In a bad economy, the U.S. can't afford to give away creative property.
So says Rick Cotton, NBC executive VP and general counsel. NBC Universal has been among the most vocal entertainment companies fighting for protecting intellectual property rights for online movies and television programming, particularly important to government efforts to stimulate the moribund economy. So the network was celebrating last week after President Bush signed the Pro-IP Act, a bill that boosts government enforcement of intellectual property crimes.
That signature had been no sure thing after both the House and Senate approved the creation of an IP enforcement position in the White House. That's because the administration saw that as Congress telling the president how to run his office.
But Cotton says the sputtering economy helped fuel bipartisan support on the Hill and the president's decision not to take a stand against it. He talked to B&C's John Eggerton about what the bill means for the industry.
This seems pretty esoteric to the average person. What is the practical effect of this legislation?
This is a major building block in terms of the future of the job-creation capacity of the creative industries and the industries driven by innovation, as we look to recover from the current financial and economic crisis.
So, it's a way to bail out the sinking economic ship?
It is a critical piece of a future economic stimulus approach to the economy. As one looks at economic recovery, everyone shares the view that the U.S. is not a low-cost manufacturing economy. It is an economy whose future job-creation capabilities are driven by U.S. innovation, technical invention and creativity.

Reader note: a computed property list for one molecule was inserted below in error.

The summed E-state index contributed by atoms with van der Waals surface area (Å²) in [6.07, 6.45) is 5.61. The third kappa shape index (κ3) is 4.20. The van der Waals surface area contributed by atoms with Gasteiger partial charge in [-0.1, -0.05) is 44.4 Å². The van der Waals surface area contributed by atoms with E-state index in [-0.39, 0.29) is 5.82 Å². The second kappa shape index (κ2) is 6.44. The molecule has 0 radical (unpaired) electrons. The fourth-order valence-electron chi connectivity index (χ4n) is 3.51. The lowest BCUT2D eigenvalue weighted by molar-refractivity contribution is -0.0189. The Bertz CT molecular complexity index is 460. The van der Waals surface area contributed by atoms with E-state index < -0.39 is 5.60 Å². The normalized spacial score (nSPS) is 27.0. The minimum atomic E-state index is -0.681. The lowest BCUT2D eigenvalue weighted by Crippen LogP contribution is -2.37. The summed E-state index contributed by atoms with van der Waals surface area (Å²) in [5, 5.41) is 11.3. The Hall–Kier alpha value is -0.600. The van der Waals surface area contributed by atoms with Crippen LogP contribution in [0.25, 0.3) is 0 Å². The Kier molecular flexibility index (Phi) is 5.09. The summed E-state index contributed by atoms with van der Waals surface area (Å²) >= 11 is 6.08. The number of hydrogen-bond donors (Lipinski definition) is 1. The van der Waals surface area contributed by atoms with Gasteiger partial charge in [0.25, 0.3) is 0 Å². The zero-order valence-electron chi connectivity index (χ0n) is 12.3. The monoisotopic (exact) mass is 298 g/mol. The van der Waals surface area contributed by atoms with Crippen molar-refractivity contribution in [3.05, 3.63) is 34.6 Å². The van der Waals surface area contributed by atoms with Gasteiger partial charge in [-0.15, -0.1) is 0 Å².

That is a shared mission. It has gotten into the [presidential] campaign probably most visibly in terms of green jobs, which themselves will be driven by technical invention. But there are two dozen sectors of the U.S economy that are enormously driven by innovation, invention and creativity. It is that recognition that produced the huge majorities in the Congress and now has led to the president signing the bill.
Does this make it any more likely for somebody on the sidelines or already putting digital content online to do more of that?
This is all part of an evolution. The challenge is to reduce the flood of pirated digital content that is out on the Internet. Reducing counterfeit and illegal material will facilitate the production and distribution of much more of the legitimate content. That is the name of the game. NBCU in particular has seen some very specific and tangible accomplishments in terms of reductions of infringing content on YouTube and video sharing sites, both with respect to the Olympics and, most recently, to Saturday Night Live skits involving Tina Fey's impersonation of Sarah Palin.
Did the technology require you to put your content out there first, after which you really needed this bill as a backstop?
They are absolutely hand in glove. In order for the legitimate sites to flourish, the Internet has to evolve in the video sharing space; specifically, for sites to adopt blocking technology and rapid takedown tools.
So, the key to this bill is that it preserves our access to Tina Fey as Sarah Palin?
I think it is your journalistic judgment that is called for here.